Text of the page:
As it celebrated its 50th anniversary in 1998, Israel could count many important successes. Its population, six million, was ten times that of 1948. One third of the world's Jews were now living in Israel, speaking the Hebrew language that had been confined to the liturgy when Zionism was born. In its central aim of providing the scattered Jews with a haven, instilling in them a sense of nationhood, and forging a modern nation-state, Zionism has been a brilliant success. These achievements are all the more remarkable against the background of the appalling tragedy of the Holocaust. However, the conflict with the Palestinians, and with the Arab world at large, casts a long shadow over Israel's history. Israel's relationship with the Arabs has been marked by war and uneasy peace. What was promulgated in the 1920s as an "Iron Wall" strategy - dealing with the Arabs from a position of unassailable strength - was intended by its architects to yield a further stage where Israel would be strong enough to negotiate a satisfactory settlement with the Palestinians and its other Arab neighbours. This Iron Wall has been constructed but the goal of comprehensive peace in the Middle East remains elusive. One of Avi Shlaim's aims is to explain how and why this is so. In this book, Shlaim places Israel's political and military actions under an uncompromising lens. He traces a pattern of policy from the goals of the early Zionists, through the wars that have marked much of Israeli history, to recent efforts to construct peace. This book draws on a great deal of new material which not only brings events alive, but also leads to fresh assessments and a better informed, more critical understanding of one of the world's most intense and intractable conflicts of modern times.
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"Fascinating. . . . Shlaim presents compelling evidence for a revaluation of traditional Israeli history."?New York Times Book ReviewAs it celebrated its fiftieth anniversary, the State of Israel could count many important successes, but its conflict with the Palestinians and the Arab world at large casts a long shadow over its history. What was promulgated as an "iron-wall" strategy?dealing with the Arabs from a position of unassailable strength?was meant to yield to a further stage where Israel would be strong enough to negotiate a satisfactory peace with its neighbors. The goal remains elusive. In this penetrating study, Avi Shlaim examines how variations of the iron-wall philosophy have guided Israel’s leaders; he finds that, while the strategy has been successful, opportunities have been lost to progress from military security to broader peace. The Iron Wall brilliantly illuminates past progress and future prospects for peace in the Middle East. Illustrations, maps and photographs Review:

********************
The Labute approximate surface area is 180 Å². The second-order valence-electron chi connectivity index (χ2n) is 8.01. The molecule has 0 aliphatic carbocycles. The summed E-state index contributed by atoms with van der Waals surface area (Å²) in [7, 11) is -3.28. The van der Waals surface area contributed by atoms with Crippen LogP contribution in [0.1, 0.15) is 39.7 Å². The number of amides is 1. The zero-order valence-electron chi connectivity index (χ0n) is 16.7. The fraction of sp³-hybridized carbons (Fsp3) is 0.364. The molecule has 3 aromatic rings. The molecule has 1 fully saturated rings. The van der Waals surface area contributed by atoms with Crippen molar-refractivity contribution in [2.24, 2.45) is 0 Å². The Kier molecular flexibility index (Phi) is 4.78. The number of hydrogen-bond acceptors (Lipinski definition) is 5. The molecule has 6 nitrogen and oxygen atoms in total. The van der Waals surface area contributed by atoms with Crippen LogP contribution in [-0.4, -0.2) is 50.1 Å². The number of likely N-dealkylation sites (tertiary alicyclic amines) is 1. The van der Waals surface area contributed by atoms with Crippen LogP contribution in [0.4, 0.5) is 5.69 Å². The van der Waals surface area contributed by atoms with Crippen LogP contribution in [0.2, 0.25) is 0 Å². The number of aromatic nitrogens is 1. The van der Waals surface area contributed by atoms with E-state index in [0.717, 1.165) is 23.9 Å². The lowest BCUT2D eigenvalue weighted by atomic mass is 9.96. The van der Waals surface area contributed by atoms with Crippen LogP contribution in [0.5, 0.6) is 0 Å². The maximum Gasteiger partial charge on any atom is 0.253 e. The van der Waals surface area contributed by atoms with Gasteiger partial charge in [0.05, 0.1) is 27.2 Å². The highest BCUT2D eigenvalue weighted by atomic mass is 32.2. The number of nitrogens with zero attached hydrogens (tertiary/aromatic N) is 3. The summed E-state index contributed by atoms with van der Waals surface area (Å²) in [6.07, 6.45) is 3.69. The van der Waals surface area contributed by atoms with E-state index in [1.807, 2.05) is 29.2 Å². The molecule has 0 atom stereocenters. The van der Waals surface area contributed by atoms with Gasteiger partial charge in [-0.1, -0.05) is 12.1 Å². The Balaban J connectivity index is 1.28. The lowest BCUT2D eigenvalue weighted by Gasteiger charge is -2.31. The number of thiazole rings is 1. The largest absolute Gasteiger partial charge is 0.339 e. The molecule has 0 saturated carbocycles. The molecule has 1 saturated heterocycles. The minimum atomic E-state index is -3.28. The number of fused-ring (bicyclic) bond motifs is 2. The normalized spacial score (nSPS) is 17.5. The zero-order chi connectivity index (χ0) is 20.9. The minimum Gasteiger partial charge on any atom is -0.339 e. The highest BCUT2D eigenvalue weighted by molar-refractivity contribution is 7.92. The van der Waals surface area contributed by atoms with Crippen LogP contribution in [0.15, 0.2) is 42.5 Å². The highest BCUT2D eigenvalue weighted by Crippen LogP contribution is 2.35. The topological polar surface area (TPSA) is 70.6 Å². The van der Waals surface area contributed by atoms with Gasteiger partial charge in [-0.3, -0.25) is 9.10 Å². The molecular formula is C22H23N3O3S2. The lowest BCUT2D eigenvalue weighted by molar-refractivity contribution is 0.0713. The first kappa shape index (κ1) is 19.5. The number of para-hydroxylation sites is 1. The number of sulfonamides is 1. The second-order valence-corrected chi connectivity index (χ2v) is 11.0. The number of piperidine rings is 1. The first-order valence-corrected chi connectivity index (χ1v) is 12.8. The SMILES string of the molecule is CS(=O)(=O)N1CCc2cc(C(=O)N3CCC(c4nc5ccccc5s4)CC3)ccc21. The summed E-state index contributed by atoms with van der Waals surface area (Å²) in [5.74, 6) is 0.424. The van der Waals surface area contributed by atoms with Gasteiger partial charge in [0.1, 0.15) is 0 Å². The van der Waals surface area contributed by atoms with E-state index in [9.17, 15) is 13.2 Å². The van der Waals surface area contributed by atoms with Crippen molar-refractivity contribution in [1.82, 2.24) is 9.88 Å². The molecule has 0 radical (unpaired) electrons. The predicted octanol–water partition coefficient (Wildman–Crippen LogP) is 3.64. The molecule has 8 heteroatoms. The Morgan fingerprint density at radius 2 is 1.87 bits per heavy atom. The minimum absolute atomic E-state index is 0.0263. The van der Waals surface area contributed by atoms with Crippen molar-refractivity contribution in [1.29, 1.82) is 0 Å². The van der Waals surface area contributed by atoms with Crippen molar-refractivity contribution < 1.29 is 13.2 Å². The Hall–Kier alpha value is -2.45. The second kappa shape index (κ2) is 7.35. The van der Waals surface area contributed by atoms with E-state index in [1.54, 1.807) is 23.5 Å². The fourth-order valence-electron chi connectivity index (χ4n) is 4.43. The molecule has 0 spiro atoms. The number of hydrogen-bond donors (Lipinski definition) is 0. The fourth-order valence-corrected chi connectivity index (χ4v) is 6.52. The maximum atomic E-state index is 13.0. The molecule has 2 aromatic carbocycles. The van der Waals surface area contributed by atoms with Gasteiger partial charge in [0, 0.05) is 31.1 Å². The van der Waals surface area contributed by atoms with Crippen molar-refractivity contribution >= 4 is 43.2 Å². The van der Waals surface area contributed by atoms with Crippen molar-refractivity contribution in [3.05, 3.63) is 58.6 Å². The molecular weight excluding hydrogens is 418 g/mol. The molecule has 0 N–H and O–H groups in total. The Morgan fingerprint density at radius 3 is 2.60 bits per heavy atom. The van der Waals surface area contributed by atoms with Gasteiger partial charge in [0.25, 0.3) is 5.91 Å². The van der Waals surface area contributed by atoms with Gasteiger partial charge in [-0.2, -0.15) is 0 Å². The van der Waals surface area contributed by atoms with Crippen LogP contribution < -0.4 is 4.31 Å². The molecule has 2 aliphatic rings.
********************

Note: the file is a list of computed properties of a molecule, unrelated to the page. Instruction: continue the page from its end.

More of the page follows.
In 1897, under order of First Zionist Congress president Theodor Herzl, two Austrian rabbis traveled to Palestine to explore the possibility of locating a Jewish state there. "The bride is beautiful," the rabbis cabled Herzl, "but she is married to another man." That "other man" was the Palestinian Arab nation, long established in the region as a political entity. Undeterred, Herzl pressed on with his program of emigration, ignoring Palestine's existing occupants and creating in the process what came to be known as the "Arab question."
In this far-ranging history, Avi Shlaim analyzes that question in remarkable detail, tracing the shifting policies of Israel toward the Palestinians and the Arab world at large. Herzl, he writes, followed a policy that consciously sought to enlist the great powers--principally Britain and later the United States--while dismissing indigenous claims to sovereignty; after all, Herzl argued, "the Arab problem paled in significance compared with the Jewish problem because the Arabs had vast spaces outside Palestine, whereas for the Jews, who were being persecuted in Europe, Palestine constituted the only possible haven." This policy later changed to a stance of confrontation against the admittedly hostile surrounding Arab powers, especially Syria, Jordan, and Egypt; this militant stance was a source of controversy in the international community, and it also divided Israelis into hawk and dove factions. The intransigence of those hawks, Shlaim shows, served to alienate Israel and made it possible for the Palestine Liberation Organization and other Arab nationalist groups to enlist the support of the great powers that Herzl had long before courted. Both sides, in turn, had eventually to face the "historic compromise" that led to the present peace in the Middle East--a peace that, the author suggests, may not endure. --Gregory McNamee
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